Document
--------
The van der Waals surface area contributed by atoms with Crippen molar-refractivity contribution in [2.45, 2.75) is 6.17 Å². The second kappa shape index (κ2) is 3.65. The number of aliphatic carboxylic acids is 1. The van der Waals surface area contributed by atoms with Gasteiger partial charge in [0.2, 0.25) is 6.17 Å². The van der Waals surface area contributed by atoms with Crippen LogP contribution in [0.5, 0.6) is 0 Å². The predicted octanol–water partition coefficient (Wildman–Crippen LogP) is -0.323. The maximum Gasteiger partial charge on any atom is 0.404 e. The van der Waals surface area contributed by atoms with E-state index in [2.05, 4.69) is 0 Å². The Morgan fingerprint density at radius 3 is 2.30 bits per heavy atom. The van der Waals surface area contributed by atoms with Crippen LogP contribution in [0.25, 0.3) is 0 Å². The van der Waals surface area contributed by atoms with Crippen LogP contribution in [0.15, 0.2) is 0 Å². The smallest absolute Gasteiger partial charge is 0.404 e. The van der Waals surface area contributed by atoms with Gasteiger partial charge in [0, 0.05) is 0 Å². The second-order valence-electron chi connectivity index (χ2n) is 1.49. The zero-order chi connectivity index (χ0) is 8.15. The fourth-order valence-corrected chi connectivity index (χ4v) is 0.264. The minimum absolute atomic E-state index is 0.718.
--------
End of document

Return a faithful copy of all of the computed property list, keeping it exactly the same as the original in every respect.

The van der Waals surface area contributed by atoms with Crippen molar-refractivity contribution in [2.45, 2.75) is 6.17 Å². The second kappa shape index (κ2) is 3.65. The number of aliphatic carboxylic acids is 1. The van der Waals surface area contributed by atoms with Gasteiger partial charge in [0.2, 0.25) is 6.17 Å². The van der Waals surface area contributed by atoms with Crippen LogP contribution in [0.5, 0.6) is 0 Å². The predicted octanol–water partition coefficient (Wildman–Crippen LogP) is -0.323. The maximum Gasteiger partial charge on any atom is 0.404 e. The van der Waals surface area contributed by atoms with E-state index in [2.05, 4.69) is 0 Å². The Morgan fingerprint density at radius 3 is 2.30 bits per heavy atom. The van der Waals surface area contributed by atoms with Crippen LogP contribution in [0.25, 0.3) is 0 Å². The van der Waals surface area contributed by atoms with Crippen LogP contribution in [0.15, 0.2) is 0 Å². The smallest absolute Gasteiger partial charge is 0.404 e. The van der Waals surface area contributed by atoms with Gasteiger partial charge in [0, 0.05) is 0 Å². The second-order valence-electron chi connectivity index (χ2n) is 1.49. The zero-order chi connectivity index (χ0) is 8.15. The fourth-order valence-corrected chi connectivity index (χ4v) is 0.264. The minimum absolute atomic E-state index is 0.718.